Mechanical interactions affect biological evolution in bacterial colonies

Sep 5, 2017, 12:10 PM


oral Session 5


Bartlomiej Waclaw (University of Edinburgh)


Bacterial conglomerates such as biofilms and microcolonies are ubiquitous in nature and play an important role in industry and medicine. In contrast to well-mixed cultures routinely used in microbial research, bacteria in a microcolony interact mechanically with one another and with the substrate to which they are attached. Here we use a computer model of a microbial colony of rod-shaped cells to investigate how physical interactions between cells determine their motion in the colony and how this affects biological evolution. We show that the probability that a faster-growing mutant ``surfs'' at the colony's frontier and creates a macroscopic sector depends on physical properties of cells (shape, elasticity, friction). Although all these factors contribute to the surfing probability in seemingly different ways, they all ultimately exhibit their effects by altering the roughness of the expanding frontier of the colony and the orientation of cells. Our predictions are confirmed by experiments in which we measure the surfing probability for colonies of different front roughness. Our results show that physical interactions between bacterial cells play an important role in biological evolution of new traits, and suggest that these interaction may be relevant to processes such as de novo evolution of antibiotic resistance.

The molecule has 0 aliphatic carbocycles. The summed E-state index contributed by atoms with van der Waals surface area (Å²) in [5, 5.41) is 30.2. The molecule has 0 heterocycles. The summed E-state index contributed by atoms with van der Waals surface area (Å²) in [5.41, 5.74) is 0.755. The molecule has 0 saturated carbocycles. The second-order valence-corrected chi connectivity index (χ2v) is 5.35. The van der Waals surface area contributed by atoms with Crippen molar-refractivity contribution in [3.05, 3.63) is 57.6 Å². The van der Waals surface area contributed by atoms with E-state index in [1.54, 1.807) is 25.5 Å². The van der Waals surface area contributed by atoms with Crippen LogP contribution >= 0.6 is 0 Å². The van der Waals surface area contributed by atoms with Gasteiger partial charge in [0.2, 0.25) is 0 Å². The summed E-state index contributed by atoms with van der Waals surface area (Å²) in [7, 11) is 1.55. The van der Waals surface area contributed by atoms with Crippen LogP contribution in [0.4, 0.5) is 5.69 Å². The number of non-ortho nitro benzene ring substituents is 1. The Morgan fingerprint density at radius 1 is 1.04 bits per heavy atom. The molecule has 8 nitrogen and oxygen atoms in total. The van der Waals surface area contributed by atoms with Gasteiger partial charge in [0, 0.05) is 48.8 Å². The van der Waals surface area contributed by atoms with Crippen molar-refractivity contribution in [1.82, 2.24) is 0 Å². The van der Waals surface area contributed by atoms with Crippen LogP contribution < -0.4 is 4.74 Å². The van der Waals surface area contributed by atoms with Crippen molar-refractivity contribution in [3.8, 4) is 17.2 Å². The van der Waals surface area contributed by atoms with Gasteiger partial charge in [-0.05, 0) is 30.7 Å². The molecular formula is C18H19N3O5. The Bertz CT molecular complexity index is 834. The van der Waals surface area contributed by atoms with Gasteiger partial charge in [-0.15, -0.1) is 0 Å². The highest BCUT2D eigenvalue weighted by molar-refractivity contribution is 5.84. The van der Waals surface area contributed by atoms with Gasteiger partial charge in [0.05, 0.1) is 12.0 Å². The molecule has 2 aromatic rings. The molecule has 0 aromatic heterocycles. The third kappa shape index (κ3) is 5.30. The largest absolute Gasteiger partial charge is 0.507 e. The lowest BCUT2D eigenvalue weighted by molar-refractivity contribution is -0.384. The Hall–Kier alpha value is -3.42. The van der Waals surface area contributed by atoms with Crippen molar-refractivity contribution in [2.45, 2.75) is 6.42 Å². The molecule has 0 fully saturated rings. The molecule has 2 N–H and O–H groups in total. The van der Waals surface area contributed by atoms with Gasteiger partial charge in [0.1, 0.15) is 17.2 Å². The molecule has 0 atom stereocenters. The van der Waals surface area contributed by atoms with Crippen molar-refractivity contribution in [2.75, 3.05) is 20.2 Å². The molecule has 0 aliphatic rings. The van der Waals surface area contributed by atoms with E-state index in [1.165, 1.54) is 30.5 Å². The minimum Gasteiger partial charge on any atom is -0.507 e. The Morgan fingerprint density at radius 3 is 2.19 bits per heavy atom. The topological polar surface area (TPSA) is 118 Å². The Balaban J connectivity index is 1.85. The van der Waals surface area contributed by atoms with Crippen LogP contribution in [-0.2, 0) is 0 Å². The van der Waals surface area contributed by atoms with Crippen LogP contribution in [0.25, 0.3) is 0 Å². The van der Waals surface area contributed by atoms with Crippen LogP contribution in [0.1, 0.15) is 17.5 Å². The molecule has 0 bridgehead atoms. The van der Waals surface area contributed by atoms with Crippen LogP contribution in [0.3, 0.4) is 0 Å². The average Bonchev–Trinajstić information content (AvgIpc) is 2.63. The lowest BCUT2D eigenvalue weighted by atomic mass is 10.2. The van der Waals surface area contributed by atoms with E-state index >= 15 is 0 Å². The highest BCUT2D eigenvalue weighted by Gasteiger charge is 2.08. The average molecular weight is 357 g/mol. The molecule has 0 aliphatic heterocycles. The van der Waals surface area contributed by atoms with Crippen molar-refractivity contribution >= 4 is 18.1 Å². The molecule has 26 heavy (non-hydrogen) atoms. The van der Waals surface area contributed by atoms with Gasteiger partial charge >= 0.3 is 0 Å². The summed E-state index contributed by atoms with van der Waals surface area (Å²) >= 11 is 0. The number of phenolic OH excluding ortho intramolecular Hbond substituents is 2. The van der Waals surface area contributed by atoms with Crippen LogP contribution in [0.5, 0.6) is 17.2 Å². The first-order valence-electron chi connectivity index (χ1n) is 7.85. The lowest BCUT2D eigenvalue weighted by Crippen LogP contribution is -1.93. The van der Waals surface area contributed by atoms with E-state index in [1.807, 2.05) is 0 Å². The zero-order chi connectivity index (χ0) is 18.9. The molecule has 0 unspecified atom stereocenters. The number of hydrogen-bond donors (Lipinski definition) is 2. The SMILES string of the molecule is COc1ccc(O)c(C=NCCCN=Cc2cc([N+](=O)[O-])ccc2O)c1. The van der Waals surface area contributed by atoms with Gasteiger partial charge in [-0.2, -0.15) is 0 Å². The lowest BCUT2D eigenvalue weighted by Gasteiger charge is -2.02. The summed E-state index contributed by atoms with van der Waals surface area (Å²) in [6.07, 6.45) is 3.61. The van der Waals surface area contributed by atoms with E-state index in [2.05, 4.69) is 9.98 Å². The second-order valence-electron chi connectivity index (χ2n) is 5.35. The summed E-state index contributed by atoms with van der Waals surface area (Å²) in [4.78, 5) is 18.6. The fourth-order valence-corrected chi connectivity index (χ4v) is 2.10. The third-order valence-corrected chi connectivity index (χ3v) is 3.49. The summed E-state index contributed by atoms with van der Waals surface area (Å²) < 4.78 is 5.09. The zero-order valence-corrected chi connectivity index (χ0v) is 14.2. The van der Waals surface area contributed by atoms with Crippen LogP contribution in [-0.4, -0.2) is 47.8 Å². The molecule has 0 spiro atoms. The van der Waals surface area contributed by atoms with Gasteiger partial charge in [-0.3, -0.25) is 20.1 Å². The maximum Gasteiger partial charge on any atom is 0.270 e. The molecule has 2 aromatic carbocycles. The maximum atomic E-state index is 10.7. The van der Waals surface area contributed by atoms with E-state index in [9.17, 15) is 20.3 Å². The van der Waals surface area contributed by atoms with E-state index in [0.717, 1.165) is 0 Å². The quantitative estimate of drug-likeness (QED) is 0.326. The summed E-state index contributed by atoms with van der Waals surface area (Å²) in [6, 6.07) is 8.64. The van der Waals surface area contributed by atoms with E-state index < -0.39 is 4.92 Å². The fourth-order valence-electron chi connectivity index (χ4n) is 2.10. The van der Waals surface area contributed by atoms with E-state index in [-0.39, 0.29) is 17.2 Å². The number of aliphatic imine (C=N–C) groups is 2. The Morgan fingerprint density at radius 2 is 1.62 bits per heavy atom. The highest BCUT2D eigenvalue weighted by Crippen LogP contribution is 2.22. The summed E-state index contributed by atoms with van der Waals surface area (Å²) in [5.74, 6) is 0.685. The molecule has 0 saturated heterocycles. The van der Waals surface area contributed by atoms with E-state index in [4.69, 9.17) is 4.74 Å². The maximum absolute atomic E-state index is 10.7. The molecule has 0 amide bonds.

Primary author

Bartlomiej Waclaw (University of Edinburgh)

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